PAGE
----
Continuing on the topic of community connection, Mr. Huff painted a picture of a healthcare network. The health system works with physicians and employers in the community with the ability to support testing needs, removing the logistics associated with national efforts led by large commercial labs. Conducting testing regionally then allows for faster ramp up of evolving testing needs, meeting local market demand. Conducting testing regionally allows for faster delivery of results, whether that be point of care testing performed inside the doctor’s offices or inside the health system itself, all while maintaining the financial health of the health system to in turn benefit the local community with a strong, sustained healthcare resource.
Mr. Huff’s passion for helping the hospital lab become this sustainable source for the local community has been a key topic of conversation, and evaluation, by healthcare leaders throughout the COVID-19 crisis. The reason why is simple but, until the spotlight of the current healthcare crisis dissipates, it’s not a priority amongst competing needs in healthcare.
Today we have a fractured system where the lead testing provider is the commercial laboratory.
The first step to repairing this fracture is the health system determining whether the hospital lab will support inpatient/outpatient needs only or include the larger community. If all of the above is the answer, will this be solo or with a partner? A partner can bring capital and intellectual assets that are difficult for a hospital to provide on their own. These assets can enable a broad community service, from testing to getting the data into the health system information systems at a rapid pace.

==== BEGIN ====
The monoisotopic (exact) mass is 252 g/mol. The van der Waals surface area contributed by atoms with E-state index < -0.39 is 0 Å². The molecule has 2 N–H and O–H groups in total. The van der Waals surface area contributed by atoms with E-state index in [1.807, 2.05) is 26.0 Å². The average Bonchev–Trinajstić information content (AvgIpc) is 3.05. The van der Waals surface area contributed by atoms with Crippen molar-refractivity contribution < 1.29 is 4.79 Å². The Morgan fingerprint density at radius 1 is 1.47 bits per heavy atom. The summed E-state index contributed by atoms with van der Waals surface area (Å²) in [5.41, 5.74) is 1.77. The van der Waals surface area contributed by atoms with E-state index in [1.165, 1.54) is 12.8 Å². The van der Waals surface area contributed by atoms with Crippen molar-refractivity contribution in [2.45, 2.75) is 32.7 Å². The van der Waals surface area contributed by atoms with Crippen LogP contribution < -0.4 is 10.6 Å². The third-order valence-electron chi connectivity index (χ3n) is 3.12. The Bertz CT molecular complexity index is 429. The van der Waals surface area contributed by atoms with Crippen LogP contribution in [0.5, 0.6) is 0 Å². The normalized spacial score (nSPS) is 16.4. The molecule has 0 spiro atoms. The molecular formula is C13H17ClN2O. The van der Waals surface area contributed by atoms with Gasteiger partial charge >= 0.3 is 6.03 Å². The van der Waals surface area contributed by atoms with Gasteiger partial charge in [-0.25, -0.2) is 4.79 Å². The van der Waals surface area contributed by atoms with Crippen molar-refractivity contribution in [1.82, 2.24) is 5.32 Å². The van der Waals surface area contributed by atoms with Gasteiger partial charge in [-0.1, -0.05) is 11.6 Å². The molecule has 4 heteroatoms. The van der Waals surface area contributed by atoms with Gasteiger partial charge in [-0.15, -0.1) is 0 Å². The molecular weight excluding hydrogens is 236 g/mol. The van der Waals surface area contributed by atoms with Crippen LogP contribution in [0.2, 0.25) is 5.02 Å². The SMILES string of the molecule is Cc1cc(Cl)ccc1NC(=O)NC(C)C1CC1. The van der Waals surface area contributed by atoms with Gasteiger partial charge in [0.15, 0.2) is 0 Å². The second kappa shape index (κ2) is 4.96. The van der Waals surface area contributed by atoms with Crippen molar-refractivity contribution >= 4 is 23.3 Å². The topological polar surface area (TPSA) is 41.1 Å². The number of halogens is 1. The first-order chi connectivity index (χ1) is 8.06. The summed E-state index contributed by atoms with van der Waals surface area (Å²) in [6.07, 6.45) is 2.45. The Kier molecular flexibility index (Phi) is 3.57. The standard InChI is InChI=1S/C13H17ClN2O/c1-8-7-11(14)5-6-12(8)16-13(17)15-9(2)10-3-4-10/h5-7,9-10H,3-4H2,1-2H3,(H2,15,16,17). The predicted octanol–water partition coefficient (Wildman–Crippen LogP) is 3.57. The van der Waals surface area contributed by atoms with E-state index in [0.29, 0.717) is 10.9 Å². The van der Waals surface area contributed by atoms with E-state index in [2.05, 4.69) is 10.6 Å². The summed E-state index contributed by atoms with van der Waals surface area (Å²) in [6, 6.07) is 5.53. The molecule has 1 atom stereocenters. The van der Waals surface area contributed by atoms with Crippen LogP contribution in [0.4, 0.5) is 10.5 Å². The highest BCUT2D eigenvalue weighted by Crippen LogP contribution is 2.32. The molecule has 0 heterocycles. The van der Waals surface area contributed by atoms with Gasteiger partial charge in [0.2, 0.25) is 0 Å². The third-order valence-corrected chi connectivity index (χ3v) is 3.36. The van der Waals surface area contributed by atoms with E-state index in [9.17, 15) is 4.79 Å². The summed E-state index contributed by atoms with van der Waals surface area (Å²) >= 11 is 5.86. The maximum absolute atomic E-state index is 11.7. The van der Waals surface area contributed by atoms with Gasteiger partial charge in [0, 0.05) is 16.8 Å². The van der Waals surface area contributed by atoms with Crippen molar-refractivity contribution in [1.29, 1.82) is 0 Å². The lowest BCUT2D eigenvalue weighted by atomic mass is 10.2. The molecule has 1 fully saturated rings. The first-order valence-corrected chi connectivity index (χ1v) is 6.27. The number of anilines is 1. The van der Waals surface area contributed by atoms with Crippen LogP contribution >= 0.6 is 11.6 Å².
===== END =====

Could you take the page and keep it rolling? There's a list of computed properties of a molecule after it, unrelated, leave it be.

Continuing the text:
A Broken Supply Chain
Right alongside the laboratory, the supply chain has shared the spotlight of concern in recent months. While healthcare was clearly unprepared, Mr. Huff shifts the conversation back to what we have learned, and the solutions we are now on the cusp of finding because of this crisis. He believes we have created a band-aid in the short term, and potentially found a way to solve the problem for the long-term.
No one can ignore the mobilization of U.S. based efforts to ramp up testing supplies. The private sector has done a great service to our country, responding rapidly. If you look at other countries, they are still falling behind in this area.
The ability to develop supplies quickly has been a help but part of the problem has been getting those supplies to the right location at the right time. Take the nasal swab as an example. There are only two manufacturers in the world for nasal swabs. As a result of this pandemic however, and the solutions that have come about (with 3D printing in this example), I think you will see that problem be resolved. I also think that you will see the distribution of the supplies getting where they are needed, in the right amount, at the right time.
Focus on Preparedness . . . NOW
As we begin to reopen, and testing becomes essential for people to get back to work safely, Mr. Huff suggests an immediate evaluation of the preparedness of the hospital lab. This includes the supply chain, available services, plans for where testing will occur if a hot spot should emerge, and being acutely aware of what new technologies are on the horizon. With these steps, when the next local, national or global crisis occurs, the hospital lab will be in a position to respond and sustain healthcare in its surrounding community.